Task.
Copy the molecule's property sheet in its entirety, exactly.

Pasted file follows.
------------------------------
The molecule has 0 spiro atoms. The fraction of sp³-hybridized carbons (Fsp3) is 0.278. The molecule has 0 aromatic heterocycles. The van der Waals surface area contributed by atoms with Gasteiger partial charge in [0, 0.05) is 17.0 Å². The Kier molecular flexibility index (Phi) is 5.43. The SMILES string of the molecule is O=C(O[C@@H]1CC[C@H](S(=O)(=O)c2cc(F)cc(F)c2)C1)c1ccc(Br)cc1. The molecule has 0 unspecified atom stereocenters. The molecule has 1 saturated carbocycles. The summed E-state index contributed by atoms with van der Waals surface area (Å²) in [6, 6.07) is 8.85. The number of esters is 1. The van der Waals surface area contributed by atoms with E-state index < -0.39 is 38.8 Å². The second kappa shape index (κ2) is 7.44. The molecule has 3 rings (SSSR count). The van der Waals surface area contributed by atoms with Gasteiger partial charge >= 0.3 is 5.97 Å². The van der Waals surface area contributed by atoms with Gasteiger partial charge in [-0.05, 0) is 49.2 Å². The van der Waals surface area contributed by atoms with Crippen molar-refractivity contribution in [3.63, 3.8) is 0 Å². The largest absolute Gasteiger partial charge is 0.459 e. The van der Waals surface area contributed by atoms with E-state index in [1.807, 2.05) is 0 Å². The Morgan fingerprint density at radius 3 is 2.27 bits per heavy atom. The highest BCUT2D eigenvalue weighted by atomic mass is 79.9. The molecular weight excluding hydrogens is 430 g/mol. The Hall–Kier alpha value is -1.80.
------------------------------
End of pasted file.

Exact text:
The molecule has 0 spiro atoms. The fraction of sp³-hybridized carbons (Fsp3) is 0.278. The molecule has 0 aromatic heterocycles. The van der Waals surface area contributed by atoms with Gasteiger partial charge in [0, 0.05) is 17.0 Å². The Kier molecular flexibility index (Phi) is 5.43. The SMILES string of the molecule is O=C(O[C@@H]1CC[C@H](S(=O)(=O)c2cc(F)cc(F)c2)C1)c1ccc(Br)cc1. The molecule has 0 unspecified atom stereocenters. The molecule has 1 saturated carbocycles. The summed E-state index contributed by atoms with van der Waals surface area (Å²) in [6, 6.07) is 8.85. The number of esters is 1. The van der Waals surface area contributed by atoms with E-state index < -0.39 is 38.8 Å². The second kappa shape index (κ2) is 7.44. The molecule has 3 rings (SSSR count). The van der Waals surface area contributed by atoms with Gasteiger partial charge >= 0.3 is 5.97 Å². The van der Waals surface area contributed by atoms with Gasteiger partial charge in [-0.05, 0) is 49.2 Å². The van der Waals surface area contributed by atoms with Crippen molar-refractivity contribution in [3.63, 3.8) is 0 Å². The largest absolute Gasteiger partial charge is 0.459 e. The van der Waals surface area contributed by atoms with E-state index in [1.807, 2.05) is 0 Å². The Morgan fingerprint density at radius 3 is 2.27 bits per heavy atom. The highest BCUT2D eigenvalue weighted by atomic mass is 79.9. The molecular weight excluding hydrogens is 430 g/mol. The Hall–Kier alpha value is -1.80.